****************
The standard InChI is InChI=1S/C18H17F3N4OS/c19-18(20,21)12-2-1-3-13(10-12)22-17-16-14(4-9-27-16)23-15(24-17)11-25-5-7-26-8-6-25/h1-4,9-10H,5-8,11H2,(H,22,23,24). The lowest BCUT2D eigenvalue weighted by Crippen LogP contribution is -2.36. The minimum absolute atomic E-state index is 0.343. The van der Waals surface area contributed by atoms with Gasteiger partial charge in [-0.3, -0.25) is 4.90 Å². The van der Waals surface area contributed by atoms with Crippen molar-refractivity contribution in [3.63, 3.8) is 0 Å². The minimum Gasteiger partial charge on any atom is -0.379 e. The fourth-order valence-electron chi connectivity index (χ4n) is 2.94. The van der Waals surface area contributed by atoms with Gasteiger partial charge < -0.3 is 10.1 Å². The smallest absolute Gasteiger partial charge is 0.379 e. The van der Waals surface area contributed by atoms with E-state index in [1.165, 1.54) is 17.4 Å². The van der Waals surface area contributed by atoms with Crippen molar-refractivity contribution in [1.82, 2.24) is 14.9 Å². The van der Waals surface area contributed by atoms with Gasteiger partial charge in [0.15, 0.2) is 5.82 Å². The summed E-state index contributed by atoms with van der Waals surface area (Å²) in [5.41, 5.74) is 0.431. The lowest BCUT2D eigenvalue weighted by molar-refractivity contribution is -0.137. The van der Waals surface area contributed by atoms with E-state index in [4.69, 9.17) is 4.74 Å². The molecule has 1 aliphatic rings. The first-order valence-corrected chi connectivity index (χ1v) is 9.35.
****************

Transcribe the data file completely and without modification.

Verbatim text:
The standard InChI is InChI=1S/C18H17F3N4OS/c19-18(20,21)12-2-1-3-13(10-12)22-17-16-14(4-9-27-16)23-15(24-17)11-25-5-7-26-8-6-25/h1-4,9-10H,5-8,11H2,(H,22,23,24). The lowest BCUT2D eigenvalue weighted by Crippen LogP contribution is -2.36. The minimum absolute atomic E-state index is 0.343. The van der Waals surface area contributed by atoms with Gasteiger partial charge in [-0.3, -0.25) is 4.90 Å². The van der Waals surface area contributed by atoms with Crippen molar-refractivity contribution in [3.63, 3.8) is 0 Å². The minimum Gasteiger partial charge on any atom is -0.379 e. The fourth-order valence-electron chi connectivity index (χ4n) is 2.94. The van der Waals surface area contributed by atoms with Gasteiger partial charge < -0.3 is 10.1 Å². The smallest absolute Gasteiger partial charge is 0.379 e. The van der Waals surface area contributed by atoms with E-state index in [1.165, 1.54) is 17.4 Å². The van der Waals surface area contributed by atoms with Crippen molar-refractivity contribution in [1.82, 2.24) is 14.9 Å². The van der Waals surface area contributed by atoms with Gasteiger partial charge in [0.15, 0.2) is 5.82 Å². The summed E-state index contributed by atoms with van der Waals surface area (Å²) in [5.41, 5.74) is 0.431. The lowest BCUT2D eigenvalue weighted by molar-refractivity contribution is -0.137. The van der Waals surface area contributed by atoms with E-state index in [4.69, 9.17) is 4.74 Å². The molecule has 1 aliphatic rings. The first-order valence-corrected chi connectivity index (χ1v) is 9.35.